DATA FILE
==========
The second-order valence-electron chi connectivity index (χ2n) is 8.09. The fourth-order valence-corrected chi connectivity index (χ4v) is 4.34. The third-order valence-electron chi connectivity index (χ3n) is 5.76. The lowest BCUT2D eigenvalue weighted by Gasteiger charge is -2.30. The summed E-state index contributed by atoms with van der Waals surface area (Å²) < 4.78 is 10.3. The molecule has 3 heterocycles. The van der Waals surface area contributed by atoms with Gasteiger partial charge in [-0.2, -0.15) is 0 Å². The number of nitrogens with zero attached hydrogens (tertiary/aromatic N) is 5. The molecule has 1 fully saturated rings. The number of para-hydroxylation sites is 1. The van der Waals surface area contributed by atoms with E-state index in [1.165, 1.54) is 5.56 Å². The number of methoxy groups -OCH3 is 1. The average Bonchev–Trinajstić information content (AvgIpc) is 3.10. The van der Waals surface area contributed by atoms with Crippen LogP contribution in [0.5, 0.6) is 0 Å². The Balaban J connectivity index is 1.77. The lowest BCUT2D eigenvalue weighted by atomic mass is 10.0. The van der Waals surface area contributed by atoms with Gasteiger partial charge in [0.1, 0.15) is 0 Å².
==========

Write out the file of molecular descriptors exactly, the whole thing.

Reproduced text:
The second-order valence-electron chi connectivity index (χ2n) is 8.09. The fourth-order valence-corrected chi connectivity index (χ4v) is 4.34. The third-order valence-electron chi connectivity index (χ3n) is 5.76. The lowest BCUT2D eigenvalue weighted by Gasteiger charge is -2.30. The summed E-state index contributed by atoms with van der Waals surface area (Å²) < 4.78 is 10.3. The molecule has 3 heterocycles. The van der Waals surface area contributed by atoms with Gasteiger partial charge in [-0.2, -0.15) is 0 Å². The number of nitrogens with zero attached hydrogens (tertiary/aromatic N) is 5. The molecule has 1 fully saturated rings. The number of para-hydroxylation sites is 1. The van der Waals surface area contributed by atoms with E-state index in [1.165, 1.54) is 5.56 Å². The number of methoxy groups -OCH3 is 1. The average Bonchev–Trinajstić information content (AvgIpc) is 3.10. The van der Waals surface area contributed by atoms with Crippen LogP contribution in [0.5, 0.6) is 0 Å². The Balaban J connectivity index is 1.77. The lowest BCUT2D eigenvalue weighted by atomic mass is 10.0. The van der Waals surface area contributed by atoms with Gasteiger partial charge in [0.1, 0.15) is 0 Å².